Tuesday, 8 April 2014
In another attempt to not let my dissertations drive me completely insane, I went to Kent this weekend for a few days of relaxation and fresh country air. Which inevitably led me to Knole Park in Sevenoaks.
Knole House is a grade 1 listed manor house and is one of the largest private houses in England with 365 rooms, 52 staircases, 12 entrances and 7 courtyards. Originally built for Thomas Bourchier, Archbishop of Canterbury, in the 1400s, it became the residence for many subsequent archbishops until it was taken away from Crammer by Henry VIII. Elizabeth I gave it to her cousin, Thomas Sackville whose descendants still live in it today, amassing in the meantime a huge amount of art and antique furniture.
Unfortunately I didn't get a chance to look around this stately home but I did have a wander through the beautiful 1000-acre park. What a beautiful place. I desperately needed to escape everyone and everything and this was just perfect for doing so. Although it was fairly busy on Saturday morning with plenty of dogwalkers and families around, there were long stretches where you simply wouldn't see anyone and it felt like you were completely alone. I loved it...the views were stunning, the walk refreshing and I became strangely excited about seeing deer. Coming from the countryside originally, you see deer fairly often but because I am short sighted I always ALWAYS missed them. However, it would be difficult to miss these. They were casually just chilling throughout the park, keeping a watchful eye that no one came too close, but otherwise not caring about the people who gawked at them.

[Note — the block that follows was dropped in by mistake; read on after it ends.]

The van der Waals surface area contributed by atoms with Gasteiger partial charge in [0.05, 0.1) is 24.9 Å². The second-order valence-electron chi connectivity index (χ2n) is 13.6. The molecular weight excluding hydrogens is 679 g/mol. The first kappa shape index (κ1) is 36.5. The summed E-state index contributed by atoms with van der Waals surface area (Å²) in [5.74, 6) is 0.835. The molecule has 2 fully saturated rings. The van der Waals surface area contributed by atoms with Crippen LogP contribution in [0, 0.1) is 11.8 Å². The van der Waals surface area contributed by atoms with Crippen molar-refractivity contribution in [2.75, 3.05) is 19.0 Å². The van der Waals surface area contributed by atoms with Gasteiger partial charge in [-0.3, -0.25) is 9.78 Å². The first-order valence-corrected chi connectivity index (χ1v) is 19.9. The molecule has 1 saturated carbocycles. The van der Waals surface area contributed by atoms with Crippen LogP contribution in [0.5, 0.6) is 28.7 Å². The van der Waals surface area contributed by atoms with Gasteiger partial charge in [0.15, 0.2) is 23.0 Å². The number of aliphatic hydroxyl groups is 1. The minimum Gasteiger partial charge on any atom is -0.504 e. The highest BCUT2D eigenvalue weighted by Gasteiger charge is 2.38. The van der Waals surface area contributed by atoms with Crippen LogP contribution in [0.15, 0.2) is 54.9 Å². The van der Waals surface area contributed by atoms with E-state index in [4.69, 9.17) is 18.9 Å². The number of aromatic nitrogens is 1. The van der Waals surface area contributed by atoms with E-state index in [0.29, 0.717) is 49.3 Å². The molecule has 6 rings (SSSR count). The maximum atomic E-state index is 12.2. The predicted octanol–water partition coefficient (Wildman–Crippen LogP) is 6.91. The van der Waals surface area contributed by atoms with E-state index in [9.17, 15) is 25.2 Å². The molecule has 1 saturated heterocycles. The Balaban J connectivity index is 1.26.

Although it would definitely not be everybody's cup of tea, I would recommend everyone to visit this place. It was the perfect way to clear my head and is a very quintessentially English way to spend a day. On top of that, it has reminded me that however much I do adore my home in a busy urban town, a little piece of my heart always remains firmly within the southern countryside.